“ I shall now relate what I had from this collier, who died not long since.

“ It was the children, who were rambling about the wood, that saw him first. While he stopp'd to caress the youngest, who was his god-child, the others ran to the cottage, crying-FELIX! FELIX! The father and mother ran out, repeating the same cry of joy; but the wretch was so harass'd with fatigue and hunger, that he had not power to reply, but fell into their arms, almost void of life.

M M

“ The honest collier and his wife gave him what assistance they cou'd. They set before him bread, wine, and some vegetables. He eat, and laid down

to rest.

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“ When he awoke, the first word he pronounc'd was OLIVER !—Children, do you know nothing of OLIVER?—No, they reply'd. He then related what had happen'd at Rheims. He pass'd the next day and night with them. He sigh’d; he repeated the name of Oliver, whom he supposed to be in the prison of Rheims; he wou'd go thither and die with him ; and it was not without difficulty they dissuaded him from that design.

“ In the middle of the second night he took a musket, he put a sabre under his arm, and said to the collier, in a low voice-COLLIER !-Felix!Take thy hatchet and away.—Whither?-What a question !—to OLIVER !—They set off. But just as they got out of the forest, they were surrounded by a party of the militia.

“ I relate what was told me by the collier, though it appears

incredible. These two men, on foot, were able to defend themselves against twenty horsemen. Probably the latter were scatter'd, and they were willing to take their prey alive. Be that as it may, the action was very hot. There were five horses maim'd, and seven of the riders cut down by the hatchet or sabre. The poor collier remain'd dead on the spot, by a shot in the head. FELIX regain'd the forest, and, as he is of an incredible agility, he retreated from one part to another, and,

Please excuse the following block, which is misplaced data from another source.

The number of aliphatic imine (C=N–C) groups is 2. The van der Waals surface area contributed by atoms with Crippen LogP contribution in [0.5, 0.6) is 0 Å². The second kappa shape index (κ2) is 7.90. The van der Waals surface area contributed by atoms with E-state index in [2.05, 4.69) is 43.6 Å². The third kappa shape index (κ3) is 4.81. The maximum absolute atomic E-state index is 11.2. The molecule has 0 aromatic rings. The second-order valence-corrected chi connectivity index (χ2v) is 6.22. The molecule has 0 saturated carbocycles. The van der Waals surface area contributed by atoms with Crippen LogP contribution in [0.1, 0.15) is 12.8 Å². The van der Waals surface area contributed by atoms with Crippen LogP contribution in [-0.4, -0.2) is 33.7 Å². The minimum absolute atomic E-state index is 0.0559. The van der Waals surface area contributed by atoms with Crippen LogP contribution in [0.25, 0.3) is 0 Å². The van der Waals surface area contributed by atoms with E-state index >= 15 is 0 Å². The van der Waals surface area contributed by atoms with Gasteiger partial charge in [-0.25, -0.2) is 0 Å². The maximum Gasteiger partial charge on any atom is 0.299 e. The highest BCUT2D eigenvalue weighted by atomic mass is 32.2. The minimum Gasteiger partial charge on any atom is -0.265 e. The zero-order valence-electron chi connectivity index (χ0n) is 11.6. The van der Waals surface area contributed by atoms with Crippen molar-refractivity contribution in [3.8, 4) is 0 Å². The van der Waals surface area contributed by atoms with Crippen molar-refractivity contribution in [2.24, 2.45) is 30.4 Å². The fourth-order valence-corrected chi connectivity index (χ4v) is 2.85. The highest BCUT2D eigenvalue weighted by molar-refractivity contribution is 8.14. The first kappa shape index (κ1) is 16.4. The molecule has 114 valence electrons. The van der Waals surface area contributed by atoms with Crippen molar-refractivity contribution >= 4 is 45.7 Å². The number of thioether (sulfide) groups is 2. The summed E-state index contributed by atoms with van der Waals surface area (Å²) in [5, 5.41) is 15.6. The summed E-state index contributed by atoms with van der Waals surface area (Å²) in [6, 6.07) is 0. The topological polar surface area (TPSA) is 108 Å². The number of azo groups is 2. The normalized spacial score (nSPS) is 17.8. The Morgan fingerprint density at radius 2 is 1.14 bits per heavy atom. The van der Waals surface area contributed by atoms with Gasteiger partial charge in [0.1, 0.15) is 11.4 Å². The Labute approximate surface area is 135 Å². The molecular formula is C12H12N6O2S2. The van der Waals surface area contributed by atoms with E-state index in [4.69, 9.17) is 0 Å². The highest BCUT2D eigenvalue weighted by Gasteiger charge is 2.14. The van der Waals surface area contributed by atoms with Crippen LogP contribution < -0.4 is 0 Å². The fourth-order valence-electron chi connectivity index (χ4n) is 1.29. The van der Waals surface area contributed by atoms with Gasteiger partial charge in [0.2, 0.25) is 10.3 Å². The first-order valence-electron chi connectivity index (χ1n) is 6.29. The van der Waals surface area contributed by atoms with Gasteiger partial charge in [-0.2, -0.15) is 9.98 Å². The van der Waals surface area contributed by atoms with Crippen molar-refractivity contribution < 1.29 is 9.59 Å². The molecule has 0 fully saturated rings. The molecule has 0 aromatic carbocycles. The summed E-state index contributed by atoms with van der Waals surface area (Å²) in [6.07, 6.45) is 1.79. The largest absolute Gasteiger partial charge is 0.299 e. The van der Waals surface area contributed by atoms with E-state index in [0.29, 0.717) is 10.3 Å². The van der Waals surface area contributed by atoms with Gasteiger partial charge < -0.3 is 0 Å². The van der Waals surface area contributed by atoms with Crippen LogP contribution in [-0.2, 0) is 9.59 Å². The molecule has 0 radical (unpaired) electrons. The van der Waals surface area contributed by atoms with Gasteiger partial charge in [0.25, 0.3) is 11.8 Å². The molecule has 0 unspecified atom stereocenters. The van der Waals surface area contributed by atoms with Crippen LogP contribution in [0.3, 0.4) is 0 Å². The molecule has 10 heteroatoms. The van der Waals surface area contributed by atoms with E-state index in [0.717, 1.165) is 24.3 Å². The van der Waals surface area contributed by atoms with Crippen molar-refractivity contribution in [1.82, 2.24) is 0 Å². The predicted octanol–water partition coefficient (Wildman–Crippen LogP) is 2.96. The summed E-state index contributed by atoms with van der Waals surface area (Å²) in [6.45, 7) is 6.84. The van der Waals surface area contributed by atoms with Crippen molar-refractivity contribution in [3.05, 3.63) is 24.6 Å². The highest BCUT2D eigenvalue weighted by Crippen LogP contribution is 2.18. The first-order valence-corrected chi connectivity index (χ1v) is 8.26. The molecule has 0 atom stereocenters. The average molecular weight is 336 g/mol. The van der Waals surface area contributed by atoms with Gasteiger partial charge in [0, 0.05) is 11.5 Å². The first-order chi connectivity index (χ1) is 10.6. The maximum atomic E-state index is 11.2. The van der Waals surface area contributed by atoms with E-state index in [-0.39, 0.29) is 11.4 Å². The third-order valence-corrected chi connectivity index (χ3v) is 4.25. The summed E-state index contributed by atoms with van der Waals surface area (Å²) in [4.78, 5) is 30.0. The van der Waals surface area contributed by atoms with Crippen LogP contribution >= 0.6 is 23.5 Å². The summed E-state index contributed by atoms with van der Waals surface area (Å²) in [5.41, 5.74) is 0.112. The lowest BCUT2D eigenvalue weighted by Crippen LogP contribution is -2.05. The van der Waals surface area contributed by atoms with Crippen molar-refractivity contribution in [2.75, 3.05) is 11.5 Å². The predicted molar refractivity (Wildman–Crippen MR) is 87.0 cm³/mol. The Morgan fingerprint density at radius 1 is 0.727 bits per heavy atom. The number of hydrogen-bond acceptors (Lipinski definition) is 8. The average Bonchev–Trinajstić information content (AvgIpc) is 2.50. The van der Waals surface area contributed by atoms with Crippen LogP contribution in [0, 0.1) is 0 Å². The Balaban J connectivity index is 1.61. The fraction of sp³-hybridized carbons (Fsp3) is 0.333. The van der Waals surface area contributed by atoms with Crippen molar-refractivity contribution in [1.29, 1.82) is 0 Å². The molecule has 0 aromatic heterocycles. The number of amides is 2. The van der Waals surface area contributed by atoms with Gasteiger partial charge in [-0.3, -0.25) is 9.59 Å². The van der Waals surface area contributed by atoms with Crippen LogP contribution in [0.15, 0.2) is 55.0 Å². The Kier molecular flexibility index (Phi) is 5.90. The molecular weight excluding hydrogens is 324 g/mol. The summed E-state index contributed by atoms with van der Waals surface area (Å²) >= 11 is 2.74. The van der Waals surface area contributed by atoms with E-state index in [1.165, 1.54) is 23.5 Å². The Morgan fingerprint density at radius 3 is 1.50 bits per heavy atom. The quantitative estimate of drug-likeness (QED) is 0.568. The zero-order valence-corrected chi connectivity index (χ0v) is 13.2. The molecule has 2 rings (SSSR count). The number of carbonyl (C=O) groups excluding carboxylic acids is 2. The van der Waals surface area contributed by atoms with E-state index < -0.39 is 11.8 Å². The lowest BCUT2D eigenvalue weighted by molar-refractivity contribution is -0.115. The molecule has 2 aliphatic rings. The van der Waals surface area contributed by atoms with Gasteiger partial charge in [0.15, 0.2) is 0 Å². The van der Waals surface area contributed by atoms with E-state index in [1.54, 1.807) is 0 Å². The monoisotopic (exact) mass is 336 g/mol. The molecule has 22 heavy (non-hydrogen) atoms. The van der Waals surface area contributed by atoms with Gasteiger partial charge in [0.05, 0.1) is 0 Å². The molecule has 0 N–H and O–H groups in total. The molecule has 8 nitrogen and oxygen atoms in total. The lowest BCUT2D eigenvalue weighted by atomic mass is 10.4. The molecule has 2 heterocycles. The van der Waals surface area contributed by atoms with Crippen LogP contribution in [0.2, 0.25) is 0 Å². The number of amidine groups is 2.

as he retreated, he charged his musket—he fired, and whistled; these firings and whistling, repeated at different intervals, and in different places, made the horsemen think there was a large gang

of smugglers, and they retired with precipitation.

“ When Felix found they were dispersed, he returned to the field of battle. He took the body of the collier on his shoulders, and went back to the cottage, where the woman and her children were still asleep. He stopp'd at the door, sat himself down with his back against a tree, his face turn's toward the entrance of the hut, and the dead body at his feet.

“ The wife awoke, and found that her husband was gone from her side. She look'd round for FELIX-he too was gone. She arose--she went forth-she saw—she cry'd out—she fell on the earth. The children ran out—they saw—they cry'd—they fell upon their father and their mother. The mother, recall’d to life by the tumultuous distracted cries of her children, pluck'd out her hair by the roots, and tore her face with her nails. Felix remain'd immoveable at the foot of the tree, with his eyes closed, and his face turn’d away, and said, in a faint voice-Kill me. A moment's silence ensued; then again the cries of grief and distraction burst forth, and felix said again-Kill me, children for pity's sake, kill me !

“ Three days and nights they pass’d in this state of desolation. On the fourth morning, Felix said

Woman, take thy sack, put bread into it, and